China's Henan Province is suffering from a disastrous flash flood caused by a historical level of precipitation. Particularly in the province's capital Zhengzhou, the city and its surrounding areas saw several months, if not years of regular rainstorm activity crunched into a few days beginning on July 18. Local and national meteorological departments have issued and then raised warning levels multiple times. It is reported that as of the morning of July 21, more than a dozen have died, while an unspecified number of people are still missing due to flash floods.
As is the tradition of Chinese companies, many of the major internet and tech giants in China have announced that they are working internally and externally to contribute to disaster relief in specialized ways.
Internally, companies are updating their social and map products with new features to help surface the most critical information, like distress signals, or showing layers of maps with the most severe flood level so people can avoid those areas. Externally, these big techs are also donating money and supplies that go to both imminent needs and long-term relief projects.
Alibaba announced on July 21 that the Alibaba Foundation is making a donation of 100 million RMB, while the Jack Ma Foundation, under the name of its founder and former CEO, is chipping in 50 million yuan. The funds will be at the disposal of the provincial government for emergency needs and disaster recovery. Meanwhile, Ant Group announced another 100 million yuan donation through the Alipay Foundation.
The larger Alibaba ecosystem is also utilizing its various fintech and charity platforms to funnel public donations to local humanitarian efforts. Participating charity organizations include the China Foundation for Poverty Alleviation and the One Foundation initiated by famous actor Jet Li.
For product updates, Alibaba directed its Amap unit to launch a dedicated map warning layer showing areas suffering from rainstorms and floods. The company also stated that AliCloud, which had previously been providing AI-powered services known as the "City Brain" to the Zhengzhou government, is also helping with ambulance dispatching and other relief needs. Regarding physical contribution, the company also claims that it is adjusting logistics forces, including those of the Cainiao Network (a logistics network) and Hema Fresh (a supermarket chain), to directly increase supply to Zhengzhou and its surrounding areas.
Shenzhen-based Tencent Also announced today that it would be making the first batch of donations of 100 million yuan and working with frontline relief and charity organizations to help with the safety of local residents and securing more disaster relief supplies.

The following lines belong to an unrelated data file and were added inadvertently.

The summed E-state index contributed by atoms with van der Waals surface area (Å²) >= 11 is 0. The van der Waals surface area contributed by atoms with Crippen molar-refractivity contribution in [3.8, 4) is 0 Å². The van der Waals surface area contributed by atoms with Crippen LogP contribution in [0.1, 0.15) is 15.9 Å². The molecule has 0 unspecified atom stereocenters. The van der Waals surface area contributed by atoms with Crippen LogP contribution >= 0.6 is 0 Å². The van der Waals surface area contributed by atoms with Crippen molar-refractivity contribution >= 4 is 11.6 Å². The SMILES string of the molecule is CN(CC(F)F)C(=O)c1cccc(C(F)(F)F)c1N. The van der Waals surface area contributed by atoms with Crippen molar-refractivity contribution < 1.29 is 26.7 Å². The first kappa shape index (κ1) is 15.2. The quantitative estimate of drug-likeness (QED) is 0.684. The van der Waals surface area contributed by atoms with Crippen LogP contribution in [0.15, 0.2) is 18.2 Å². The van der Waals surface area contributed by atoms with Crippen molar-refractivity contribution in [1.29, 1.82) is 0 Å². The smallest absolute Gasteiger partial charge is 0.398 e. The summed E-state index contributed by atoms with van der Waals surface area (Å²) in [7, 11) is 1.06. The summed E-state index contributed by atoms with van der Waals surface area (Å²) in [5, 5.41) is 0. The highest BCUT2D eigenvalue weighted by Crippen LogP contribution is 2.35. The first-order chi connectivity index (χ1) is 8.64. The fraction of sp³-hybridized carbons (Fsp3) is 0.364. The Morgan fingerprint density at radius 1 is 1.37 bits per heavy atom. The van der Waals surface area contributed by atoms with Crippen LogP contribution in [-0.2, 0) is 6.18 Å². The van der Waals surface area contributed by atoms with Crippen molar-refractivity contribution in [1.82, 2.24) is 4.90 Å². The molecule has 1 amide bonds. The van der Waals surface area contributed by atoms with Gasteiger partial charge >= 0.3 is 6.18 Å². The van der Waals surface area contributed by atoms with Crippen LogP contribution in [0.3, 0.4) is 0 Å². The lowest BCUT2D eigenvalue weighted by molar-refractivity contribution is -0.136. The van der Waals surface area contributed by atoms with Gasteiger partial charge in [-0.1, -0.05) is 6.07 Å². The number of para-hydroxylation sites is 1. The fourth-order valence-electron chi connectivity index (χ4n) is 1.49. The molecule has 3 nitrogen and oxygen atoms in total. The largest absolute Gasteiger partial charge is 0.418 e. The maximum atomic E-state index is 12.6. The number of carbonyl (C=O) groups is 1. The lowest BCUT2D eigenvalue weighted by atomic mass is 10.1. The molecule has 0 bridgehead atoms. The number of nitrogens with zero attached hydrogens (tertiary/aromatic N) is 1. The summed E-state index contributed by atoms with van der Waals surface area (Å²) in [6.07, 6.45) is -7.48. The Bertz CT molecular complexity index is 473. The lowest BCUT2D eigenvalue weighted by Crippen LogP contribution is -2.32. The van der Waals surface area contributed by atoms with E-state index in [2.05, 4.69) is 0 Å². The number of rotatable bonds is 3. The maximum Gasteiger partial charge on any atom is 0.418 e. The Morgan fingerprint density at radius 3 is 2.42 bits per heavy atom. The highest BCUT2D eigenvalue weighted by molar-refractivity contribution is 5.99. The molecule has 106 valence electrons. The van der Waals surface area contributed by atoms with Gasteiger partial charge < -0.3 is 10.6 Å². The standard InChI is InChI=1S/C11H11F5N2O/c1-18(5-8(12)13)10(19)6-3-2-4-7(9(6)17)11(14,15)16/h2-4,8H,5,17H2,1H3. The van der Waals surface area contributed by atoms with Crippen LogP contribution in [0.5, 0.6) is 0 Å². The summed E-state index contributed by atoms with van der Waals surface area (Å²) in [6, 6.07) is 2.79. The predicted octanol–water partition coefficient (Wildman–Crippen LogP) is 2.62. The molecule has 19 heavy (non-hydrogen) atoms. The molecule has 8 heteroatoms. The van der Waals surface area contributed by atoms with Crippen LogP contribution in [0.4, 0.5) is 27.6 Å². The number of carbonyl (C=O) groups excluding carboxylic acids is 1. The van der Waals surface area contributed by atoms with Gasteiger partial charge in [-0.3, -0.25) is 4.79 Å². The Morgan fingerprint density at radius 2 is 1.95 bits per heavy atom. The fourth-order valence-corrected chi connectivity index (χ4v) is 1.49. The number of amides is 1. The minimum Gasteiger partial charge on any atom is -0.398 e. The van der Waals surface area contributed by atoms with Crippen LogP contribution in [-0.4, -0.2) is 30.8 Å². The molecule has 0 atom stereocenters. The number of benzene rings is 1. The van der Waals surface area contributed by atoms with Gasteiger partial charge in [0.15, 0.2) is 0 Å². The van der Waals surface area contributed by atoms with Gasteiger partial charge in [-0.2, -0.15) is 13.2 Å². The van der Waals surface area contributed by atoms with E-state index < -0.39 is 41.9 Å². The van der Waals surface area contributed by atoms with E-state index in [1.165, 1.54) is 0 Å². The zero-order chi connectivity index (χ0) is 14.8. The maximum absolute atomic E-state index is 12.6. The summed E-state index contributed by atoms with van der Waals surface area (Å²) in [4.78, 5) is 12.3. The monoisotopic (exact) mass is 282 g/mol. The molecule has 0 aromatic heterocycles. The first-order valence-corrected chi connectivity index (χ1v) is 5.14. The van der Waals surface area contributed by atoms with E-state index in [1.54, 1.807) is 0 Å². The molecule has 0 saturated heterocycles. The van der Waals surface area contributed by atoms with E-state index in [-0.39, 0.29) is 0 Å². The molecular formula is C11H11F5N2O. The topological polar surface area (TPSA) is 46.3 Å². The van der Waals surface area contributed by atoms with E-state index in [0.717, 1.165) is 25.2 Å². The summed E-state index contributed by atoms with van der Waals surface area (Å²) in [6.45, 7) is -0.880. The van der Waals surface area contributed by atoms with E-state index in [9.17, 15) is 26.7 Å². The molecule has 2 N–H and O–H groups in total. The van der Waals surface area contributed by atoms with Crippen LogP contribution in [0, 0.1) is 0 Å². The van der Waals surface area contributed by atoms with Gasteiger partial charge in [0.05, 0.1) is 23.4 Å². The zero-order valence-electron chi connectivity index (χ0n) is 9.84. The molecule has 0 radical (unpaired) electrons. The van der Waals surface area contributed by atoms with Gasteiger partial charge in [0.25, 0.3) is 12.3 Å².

Tencent's news service launched a special section for the Henan rainstorm to help with the information flow, while its online collaborative document services, similar to Google Docs, launched a new template designed to help disaster relief forces reach residents in distress more quickly and safely.
ByteDance, the company behind Douyin and TikTok, two popular short video apps among young users, made sure that its 100 million yuan donation will be prioritized to the children. "Priority is given to providing services for the safety, living and learning of children in the disaster-affected areas," said ByteDance in a statement, adding that the recipients of the fund will include children in aid stations, orphanages, and disaster resettlement sites.
Meanwhile, the company is brute-force adding help channels into some of its most prominent apps, including Douyin, Toutiao, Xigua Video, etc. People can use any of these apps to make distress calls.
Besides the following suit and making a donation of 100 million yuan, local services giant Meituan is also utilizing its massive span of services to help in any way it can.
For example, the company made all of its power bank renting stations in the Zhengzhou area completely free, so users who might have lost their power due to the flash floods can at least keep their phones charged and maintain a connection with their families and the authorities in case there is an emergency. Meituan is also directly subsidizing an increasing number of hotels in the region to help with emergency stays for people whose homes are flooded.
Other emergency services the company provides at this moment include on-demand care for elderly citizens living in disaster-affected areas alone, provided by local persons in charge of the company's community groceries group-buying service, as well as free cancellations and adjustments of travel orders to and from Henan Province.
Smartphone giant Xiaomi made a 50 million yuan donation, plus all kinds of arrangements in its logistics network as well as Henan-based subsidiaries to help with disaster relief. But OPPO, another phone company, went one step beyond. The company posted that besides a 50 million yuan donation, it keeps many of its local smartphone shops open, allowing people to charge their phones and even giving them temporary phones to make necessary calls, should their own devices have been lost to or damaged by the flood.
Traditionally, Chinese internet and tech companies have been very active in early participation in disaster relief; besides the obvious humanitarian and social responsibility reasons, they also see these activities as an opportunity to improve their public image.
Nevertheless, the more help comes in, the better the relief will be. These big techs have long held a vested interest in their effort to reshape the country's society and economics, and it's not bad optics seeing them giving back. More importantly, this ongoing disaster showed that the country's public emergency management apparatus, particularly on the provincial and municipal level, is still lacking technologically, leaving ample opportunities for those in the private sector, especially big techs, to help improve.
Image credit: China Daily